There you have it. Those are my reasons. I’ll still be here on the sidelines, cheering all you brave folks on, encouraging you to OD on energy drinks, and laughing at the crazy. And everyone needs a cheerleader, right?

So, uh…please don’t kill me?

*This may be more related to my innate dorkiness than my love of writing.

**Hyperbole alert. I don’t do these things, even at the worst parts of revision. CALM DOWN, PEOPLE.

9 thoughts on “Why I Changed My Mind

  1. I must not be doing this right…because I'm in no way freaking out about making the 50K total.

    Does that mean there's something wrong with me?

    (Don't answer that.)

  2. I will ignore the very tempting question and address the NaNo-related comment, Dan. I'm sure you're doing it right, and I wouldn't freak out about 50k as all my novels are more than that.

    But I didn't freak out about 50,000 last year. I freaked out (a little) when I found myself 5,000 words behind and terrified that I was ruining this wonderful idea I'd created because the plot had turned to absolute crap. It's not so much the word count or the pressure…it's A. Going too fast to do justice to an idea; and B. Compressing the awesome part of writing into a short time span, thereby sucking some of the joy out of it.

  3. I don't think it's anything to stress over. They are just words. The last three years, or since I have started writing every day, NaNo seemed less like a big deal to me. I don't plan a new project and try to finish it like so many others. Instead, I pretend I'm a famous author and try to get closer to 2k words a day instead of my normal 1k for the book I'm already working on. Sometimes it works, sometimes it doesn't, but I never stress about it. It's just for fun after all, yea?

    So no worries, it's more important to write every day, than to write a LOT every day!

  4. I back you entirely. In fact, I'm delighted to find an ally.

    I'm sure some people can write a good book in a huge rush of productivity. I can't. 3000 words a week is comfortable for me. 3000 words a week may not seem very fast, but slow and steady really works for me. It's about 34 weeks. Or about a year for a novel, counting the inevitable 25,000 word stall, which I no longer panic over.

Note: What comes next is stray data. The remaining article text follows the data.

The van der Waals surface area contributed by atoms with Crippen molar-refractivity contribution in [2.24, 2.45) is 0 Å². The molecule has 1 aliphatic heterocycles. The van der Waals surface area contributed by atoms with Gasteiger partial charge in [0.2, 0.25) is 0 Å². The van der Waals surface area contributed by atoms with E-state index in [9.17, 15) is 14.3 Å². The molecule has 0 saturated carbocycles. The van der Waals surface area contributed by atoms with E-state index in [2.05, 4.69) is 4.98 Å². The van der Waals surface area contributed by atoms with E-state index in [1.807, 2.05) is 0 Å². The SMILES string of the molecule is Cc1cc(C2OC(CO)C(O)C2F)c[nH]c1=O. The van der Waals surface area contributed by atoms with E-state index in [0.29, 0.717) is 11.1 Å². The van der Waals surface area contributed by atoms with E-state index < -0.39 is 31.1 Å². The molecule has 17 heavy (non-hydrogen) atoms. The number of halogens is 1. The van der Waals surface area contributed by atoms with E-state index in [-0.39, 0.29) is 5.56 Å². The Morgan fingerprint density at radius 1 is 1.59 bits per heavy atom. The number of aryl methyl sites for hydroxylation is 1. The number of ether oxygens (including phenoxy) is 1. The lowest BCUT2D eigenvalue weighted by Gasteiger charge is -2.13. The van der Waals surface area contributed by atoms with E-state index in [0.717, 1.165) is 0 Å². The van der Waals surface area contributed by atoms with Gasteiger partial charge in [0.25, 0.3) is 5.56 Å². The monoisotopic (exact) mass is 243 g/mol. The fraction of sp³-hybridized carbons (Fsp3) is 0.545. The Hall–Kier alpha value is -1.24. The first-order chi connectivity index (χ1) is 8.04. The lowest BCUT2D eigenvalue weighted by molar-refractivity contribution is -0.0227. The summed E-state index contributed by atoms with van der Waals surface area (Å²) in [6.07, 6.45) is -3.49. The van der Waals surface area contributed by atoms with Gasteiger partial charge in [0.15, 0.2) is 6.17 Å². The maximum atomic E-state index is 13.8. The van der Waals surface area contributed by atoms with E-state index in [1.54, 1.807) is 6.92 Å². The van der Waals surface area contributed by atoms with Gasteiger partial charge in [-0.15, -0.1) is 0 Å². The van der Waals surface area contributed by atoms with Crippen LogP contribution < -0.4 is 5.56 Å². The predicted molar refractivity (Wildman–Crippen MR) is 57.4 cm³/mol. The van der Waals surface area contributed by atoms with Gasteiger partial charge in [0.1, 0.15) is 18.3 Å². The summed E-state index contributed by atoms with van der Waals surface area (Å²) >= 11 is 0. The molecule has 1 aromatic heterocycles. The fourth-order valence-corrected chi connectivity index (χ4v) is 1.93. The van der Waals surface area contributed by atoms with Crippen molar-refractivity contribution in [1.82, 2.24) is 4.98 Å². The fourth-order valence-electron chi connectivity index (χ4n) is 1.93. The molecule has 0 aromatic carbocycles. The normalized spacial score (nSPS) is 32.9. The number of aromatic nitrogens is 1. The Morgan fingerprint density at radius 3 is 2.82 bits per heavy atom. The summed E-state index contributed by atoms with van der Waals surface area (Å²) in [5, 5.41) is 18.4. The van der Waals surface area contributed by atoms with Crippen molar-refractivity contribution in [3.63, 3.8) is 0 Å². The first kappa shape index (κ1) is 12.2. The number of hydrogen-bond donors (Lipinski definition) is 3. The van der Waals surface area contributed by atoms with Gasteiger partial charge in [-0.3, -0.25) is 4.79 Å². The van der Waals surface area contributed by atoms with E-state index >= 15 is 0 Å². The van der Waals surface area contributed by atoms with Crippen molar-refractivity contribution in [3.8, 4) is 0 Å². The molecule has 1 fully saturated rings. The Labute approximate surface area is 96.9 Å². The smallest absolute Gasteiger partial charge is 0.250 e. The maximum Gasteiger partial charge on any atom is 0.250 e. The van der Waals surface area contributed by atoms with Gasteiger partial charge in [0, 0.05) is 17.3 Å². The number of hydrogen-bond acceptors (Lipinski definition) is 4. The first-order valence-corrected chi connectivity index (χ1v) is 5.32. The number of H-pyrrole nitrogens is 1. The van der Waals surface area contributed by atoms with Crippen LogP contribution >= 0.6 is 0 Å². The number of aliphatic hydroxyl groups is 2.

When I'm a full time writer (note the optimism), I'm sure I'll be able to be much more productive. But with my current responsibilities, writing must be done in my spare time. And I refuse to turn it into a source of stress.

  5. Exactly, Robert. I feel bad that I'm not going to be joining my friends in the craziness, but I've gotta do what's best for my writing. And writing every day–and enjoying it–is what's best for me!

    Yeah, Tia, I've come to the conclusion that I'm not one of those people, either. I fall somewhere between slow & steady and high output, and that depends on where I am in the story. So I'll just let the natural flow take over and enjoy the ride. And we can be non-NaNoers together!

  6. TC is going to have special exercises, prompts, etc. that can be used as part of NaNo, instead of NaNo, whatever. Probably on our NaNo board (via forums.toasted-cheese.com). I'd like to do it but I don't have time to breathe much less write anything. But try & fail is always an option πŸ˜‰

    You should enter "Dead of Winter" — we announce the word count limit & topic on Sunday πŸ™‚

  7. Oooh, Dead of Winter sounds good Stephanie…I might need to do a short project when my brain stem starts failing after the initial rush. You know, something to get the neurons going again. =)

  8. I haven't actually participated in NaNo in a while. Instead I use November to try and kick myself in the butt to be more productive with my writing. Usually it works great for me, and it's not nearly as overwhelming. Go with what works for you, I say. =o)

  9. I'm definitely planning on some heavy productivity, but that's normal when I start a new project. And yeah, I think NaNo can be super helpful, even for those of us who don't participate!